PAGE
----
Press Releases

McHenry Delivers Remarks at Hearing on the Future of the Digital Asset Ecosystem

Washington, June 13, 2023 -

Today, the House Financial Services Committee, led by Chairman Patrick McHenry (NC-10), is holding a hearing on the future of the digital asset ecosystem. The Committee will consider discussion drafts to provide statutory frameworks for digital asset regulation and stablecoin issuance. Both discussion drafts will provide robust consumer protections while allowing financial innovation to flourish in the U.S.
Watch Chairman McHenry’s opening remarks here.

Read Chairman McHenry’s opening remarks as delivered:
“Nearly 15 years since the Bitcoin White Paper, an idea has become the new internet architecture, with ownership, digital identity and value storage native to technology.
“Digital assets are now no longer a new technology—they are used all over the world. America has always led technology invention and, if not invention, implementation. Today we are at risk of falling behind competitors around the globe.
“This hearing has been years in the making—bipartisan years in the making.
“Over the past several months, this Committee has engaged in an unprecedented joint effort with our colleagues on the Agriculture Committee.
“Earlier this month, Chairman Thompson and I, along with Subcommittee Chairs French Hill and Dusty Johnson, released a discussion draft that would close the gaps between our securities and commodities laws and provide much needed clarity for digital assets.
“We adhere to the time-tested principle of ‘same risk, same regulation,’ while modernizing our regulatory framework to better match this innovative technology. In fact, requirements set out in the draft bill are much more onerous than the requirements for traditional financial intermediaries.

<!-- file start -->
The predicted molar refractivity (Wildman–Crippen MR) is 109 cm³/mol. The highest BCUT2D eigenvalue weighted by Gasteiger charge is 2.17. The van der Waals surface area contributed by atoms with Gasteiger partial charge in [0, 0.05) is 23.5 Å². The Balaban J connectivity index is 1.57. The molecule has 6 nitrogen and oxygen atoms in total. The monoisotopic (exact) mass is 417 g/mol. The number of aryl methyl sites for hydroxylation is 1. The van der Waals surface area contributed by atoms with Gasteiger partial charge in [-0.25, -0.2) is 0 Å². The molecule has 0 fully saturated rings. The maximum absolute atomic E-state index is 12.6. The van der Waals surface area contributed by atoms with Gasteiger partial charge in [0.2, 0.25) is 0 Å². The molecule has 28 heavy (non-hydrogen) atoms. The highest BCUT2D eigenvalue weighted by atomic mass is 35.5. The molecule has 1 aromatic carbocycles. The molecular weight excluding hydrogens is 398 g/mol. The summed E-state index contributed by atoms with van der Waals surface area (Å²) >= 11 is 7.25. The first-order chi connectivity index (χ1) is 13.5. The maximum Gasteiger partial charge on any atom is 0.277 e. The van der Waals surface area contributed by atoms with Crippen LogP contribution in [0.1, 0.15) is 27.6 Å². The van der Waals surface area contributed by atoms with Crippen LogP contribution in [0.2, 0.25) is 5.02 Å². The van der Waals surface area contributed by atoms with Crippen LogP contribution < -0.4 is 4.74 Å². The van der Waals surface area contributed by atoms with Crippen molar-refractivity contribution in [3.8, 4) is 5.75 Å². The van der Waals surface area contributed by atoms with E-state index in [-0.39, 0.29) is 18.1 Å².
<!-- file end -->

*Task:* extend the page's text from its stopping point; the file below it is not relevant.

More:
“As I’ve said at all of our markups, I have an open door. This should be a bipartisan process, and I intend it to be.
“So, please share your input; this is a draft bill. There’s plenty of time for members to find common ground on how we legislate. But be advised, I intend for this Committee to mark-up some form of this legislation when we return from the July 4th recess.
“Let’s start with where I know we all agree—consumer protection. The draft bill would require trading platforms to comply with strict requirements regarding the segregation of customer assets, similar to most traditional intermediaries.
“We also address how digital asset issuers raise capital for their projects. The U.S. has the deepest and most liquid capital markets in the world. We intend to keep that—we want to keep that strategic advantage here in the United States to the best of our ability.
“We know informative disclosures are critical to helping investors make informed decisions.
“By making disclosures fit-for-purpose, the draft bill will ensure issuers provide users with necessary information, including the number of tokens in circulation, the concentration of assets held by affiliates, and much, much more.
“Additionally, we enhance the SEC’s ability to detect and punish fraudulent actors and activity.
“Today, traditional financial intermediaries are registered with a federal regulator. Digital asset trading platforms should be no different. The draft legislation will establish requirements for digital asset trading platforms, ensuring Americans and their assets are protected.
“The draft bill will provide a workable path for trading platforms to register with the SEC and/or the CFTC.
“It provides clarity to those assets that are offered as part of an investment contract, and therefore a security.
And I would submit, the central part of this bill is this: a workable timeframe in a workable time period for assets, started as part of an investment contract, to transition to a digital commodity, if the network is functional and decentralized. I think that is the central piece of this legislation that our discussion should be focused on.
“Let me close with this. We are at a critical moment for American dynamism. We can choose the side of financial freedom, innovation, inclusion, and American competitiveness and important consumer protections at the same time.
“Or we can let this moment pass us by and surrender our leadership of the global financial system to other countries.
“I hope we will choose the former.”

Print version of this document